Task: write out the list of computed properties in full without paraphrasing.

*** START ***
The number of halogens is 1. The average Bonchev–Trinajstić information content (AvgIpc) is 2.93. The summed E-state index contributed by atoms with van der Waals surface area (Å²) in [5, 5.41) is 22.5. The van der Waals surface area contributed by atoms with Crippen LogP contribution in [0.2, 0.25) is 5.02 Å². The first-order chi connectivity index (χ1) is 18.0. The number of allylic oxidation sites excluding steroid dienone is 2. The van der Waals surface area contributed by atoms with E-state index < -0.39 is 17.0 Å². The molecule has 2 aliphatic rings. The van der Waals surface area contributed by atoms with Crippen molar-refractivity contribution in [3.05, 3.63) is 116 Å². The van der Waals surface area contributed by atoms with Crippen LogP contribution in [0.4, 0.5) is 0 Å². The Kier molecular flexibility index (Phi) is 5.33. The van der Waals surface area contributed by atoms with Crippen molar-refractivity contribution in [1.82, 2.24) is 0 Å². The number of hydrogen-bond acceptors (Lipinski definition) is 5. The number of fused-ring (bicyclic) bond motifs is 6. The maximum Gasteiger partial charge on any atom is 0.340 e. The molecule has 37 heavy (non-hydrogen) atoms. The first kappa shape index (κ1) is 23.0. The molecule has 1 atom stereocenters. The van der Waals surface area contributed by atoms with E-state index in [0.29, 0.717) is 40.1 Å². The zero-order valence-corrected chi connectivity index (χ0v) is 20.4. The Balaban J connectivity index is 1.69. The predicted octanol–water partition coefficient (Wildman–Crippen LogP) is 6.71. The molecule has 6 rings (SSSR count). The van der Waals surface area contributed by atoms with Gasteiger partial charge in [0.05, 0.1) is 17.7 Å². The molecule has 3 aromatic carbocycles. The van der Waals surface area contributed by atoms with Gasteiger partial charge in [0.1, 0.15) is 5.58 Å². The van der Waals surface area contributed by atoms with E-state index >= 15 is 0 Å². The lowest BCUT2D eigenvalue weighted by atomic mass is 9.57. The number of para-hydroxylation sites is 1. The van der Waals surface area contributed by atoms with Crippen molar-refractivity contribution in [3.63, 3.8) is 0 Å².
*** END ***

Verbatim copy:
The number of halogens is 1. The average Bonchev–Trinajstić information content (AvgIpc) is 2.93. The summed E-state index contributed by atoms with van der Waals surface area (Å²) in [5, 5.41) is 22.5. The van der Waals surface area contributed by atoms with Crippen LogP contribution in [0.2, 0.25) is 5.02 Å². The first-order chi connectivity index (χ1) is 18.0. The number of allylic oxidation sites excluding steroid dienone is 2. The van der Waals surface area contributed by atoms with E-state index < -0.39 is 17.0 Å². The molecule has 2 aliphatic rings. The van der Waals surface area contributed by atoms with Crippen molar-refractivity contribution in [3.05, 3.63) is 116 Å². The van der Waals surface area contributed by atoms with Crippen LogP contribution in [0.4, 0.5) is 0 Å². The Kier molecular flexibility index (Phi) is 5.33. The van der Waals surface area contributed by atoms with Crippen molar-refractivity contribution in [1.82, 2.24) is 0 Å². The number of hydrogen-bond acceptors (Lipinski definition) is 5. The number of fused-ring (bicyclic) bond motifs is 6. The maximum Gasteiger partial charge on any atom is 0.340 e. The molecule has 37 heavy (non-hydrogen) atoms. The first kappa shape index (κ1) is 23.0. The molecule has 1 atom stereocenters. The van der Waals surface area contributed by atoms with E-state index in [0.29, 0.717) is 40.1 Å². The zero-order valence-corrected chi connectivity index (χ0v) is 20.4. The Balaban J connectivity index is 1.69. The predicted octanol–water partition coefficient (Wildman–Crippen LogP) is 6.71. The molecule has 6 rings (SSSR count). The van der Waals surface area contributed by atoms with Gasteiger partial charge in [0.05, 0.1) is 17.7 Å². The molecule has 3 aromatic carbocycles. The van der Waals surface area contributed by atoms with Gasteiger partial charge in [0.1, 0.15) is 5.58 Å². The van der Waals surface area contributed by atoms with E-state index >= 15 is 0 Å². The lowest BCUT2D eigenvalue weighted by atomic mass is 9.57. The number of para-hydroxylation sites is 1. The van der Waals surface area contributed by atoms with Crippen molar-refractivity contribution in [3.63, 3.8) is 0 Å².